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In some LA communities, bike lanes are seen as symbols of gentrification




A man rides his bike along a controversial bike lane on Prospect Park West on August 17, 2011 in the Brooklyn borough of New York City.
A man rides his bike along a controversial bike lane on Prospect Park West on August 17, 2011 in the Brooklyn borough of New York City.
Spencer Platt/Getty Images

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The city of Los Angeles' ambitious program to reverse a rising trend of traffic deaths and eliminate road fatalities by 2025 is having unintended consequences in communities sensitive to increased traffic enforcement and mistrustful of street improvements seen as signs of gentrification.

Los Angeles embraced an international initiative to cut traffic fatalities started in Sweden called Vision Zero as it tries to grapple with traffic crash fatalities that have risen by 43 percent between 2015 and 2016. With an average 6.27 traffic deaths per 100,000 residents each year, L.A. has the highest traffic death rate of any major city in the country. Last year, 260 people died in L.A. street crashes, about 30 fewer than died in homicides in the city in 2016.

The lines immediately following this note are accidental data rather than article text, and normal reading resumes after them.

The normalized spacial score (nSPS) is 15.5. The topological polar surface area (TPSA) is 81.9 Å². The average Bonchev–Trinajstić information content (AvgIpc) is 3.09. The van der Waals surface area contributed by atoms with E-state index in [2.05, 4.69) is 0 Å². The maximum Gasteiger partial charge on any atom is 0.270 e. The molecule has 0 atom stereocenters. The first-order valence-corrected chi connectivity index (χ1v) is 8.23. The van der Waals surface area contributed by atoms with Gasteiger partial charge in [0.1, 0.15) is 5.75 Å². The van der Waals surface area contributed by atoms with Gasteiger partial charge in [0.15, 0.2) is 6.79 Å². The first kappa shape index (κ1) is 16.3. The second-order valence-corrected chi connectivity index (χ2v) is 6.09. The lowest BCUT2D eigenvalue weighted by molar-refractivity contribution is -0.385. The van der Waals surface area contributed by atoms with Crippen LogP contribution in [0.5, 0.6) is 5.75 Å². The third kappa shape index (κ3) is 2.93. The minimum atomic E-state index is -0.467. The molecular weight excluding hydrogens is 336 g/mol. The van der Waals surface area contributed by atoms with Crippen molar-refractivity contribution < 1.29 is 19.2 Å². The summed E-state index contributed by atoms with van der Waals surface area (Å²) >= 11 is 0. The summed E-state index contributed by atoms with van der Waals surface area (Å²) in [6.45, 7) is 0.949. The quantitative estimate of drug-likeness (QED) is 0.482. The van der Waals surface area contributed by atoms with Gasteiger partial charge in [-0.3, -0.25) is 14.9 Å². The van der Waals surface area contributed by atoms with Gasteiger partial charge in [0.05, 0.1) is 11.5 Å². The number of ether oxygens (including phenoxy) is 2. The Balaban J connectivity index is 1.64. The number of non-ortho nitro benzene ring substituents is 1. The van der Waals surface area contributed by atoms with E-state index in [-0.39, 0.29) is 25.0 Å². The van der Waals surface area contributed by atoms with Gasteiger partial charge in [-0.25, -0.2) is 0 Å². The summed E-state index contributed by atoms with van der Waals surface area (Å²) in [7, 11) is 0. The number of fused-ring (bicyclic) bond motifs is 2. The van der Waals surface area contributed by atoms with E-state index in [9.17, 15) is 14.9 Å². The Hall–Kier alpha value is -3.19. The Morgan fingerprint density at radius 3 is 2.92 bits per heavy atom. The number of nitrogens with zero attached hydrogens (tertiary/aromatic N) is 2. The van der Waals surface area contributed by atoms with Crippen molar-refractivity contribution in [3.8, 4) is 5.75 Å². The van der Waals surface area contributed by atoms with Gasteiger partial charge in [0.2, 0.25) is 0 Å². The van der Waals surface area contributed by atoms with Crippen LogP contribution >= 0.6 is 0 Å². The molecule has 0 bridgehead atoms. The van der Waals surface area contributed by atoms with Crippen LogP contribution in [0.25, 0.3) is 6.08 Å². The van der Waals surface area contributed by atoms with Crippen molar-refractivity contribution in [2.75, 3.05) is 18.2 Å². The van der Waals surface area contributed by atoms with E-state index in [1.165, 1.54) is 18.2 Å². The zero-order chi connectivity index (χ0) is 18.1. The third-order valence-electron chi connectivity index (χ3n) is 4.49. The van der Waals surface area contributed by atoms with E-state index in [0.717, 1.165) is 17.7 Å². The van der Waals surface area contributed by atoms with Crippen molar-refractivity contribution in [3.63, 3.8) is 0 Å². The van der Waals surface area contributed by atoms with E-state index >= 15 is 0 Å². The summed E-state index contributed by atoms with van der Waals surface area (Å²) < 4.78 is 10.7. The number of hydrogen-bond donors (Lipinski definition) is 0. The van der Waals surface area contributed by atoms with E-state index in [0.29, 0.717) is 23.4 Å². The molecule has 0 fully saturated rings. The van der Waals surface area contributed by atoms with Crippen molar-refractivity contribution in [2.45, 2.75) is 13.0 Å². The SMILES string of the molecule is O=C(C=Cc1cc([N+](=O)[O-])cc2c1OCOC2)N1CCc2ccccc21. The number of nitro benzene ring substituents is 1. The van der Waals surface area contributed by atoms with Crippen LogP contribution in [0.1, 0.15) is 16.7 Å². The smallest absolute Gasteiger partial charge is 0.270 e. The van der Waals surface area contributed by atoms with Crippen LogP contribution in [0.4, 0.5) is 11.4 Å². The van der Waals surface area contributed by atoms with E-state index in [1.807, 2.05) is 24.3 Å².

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Guests:

Meghan McCarty Carino, KPCC reporter covering commuting and mobility issues. She tweets @meghamama

Erick Huerta, a member of Multicultural Communities For Mobility, a Boyle Heights organization that focuses on making LA communities more walkable, as well as more bike- and public transit-friendly. He tweets @ElRandomHero 



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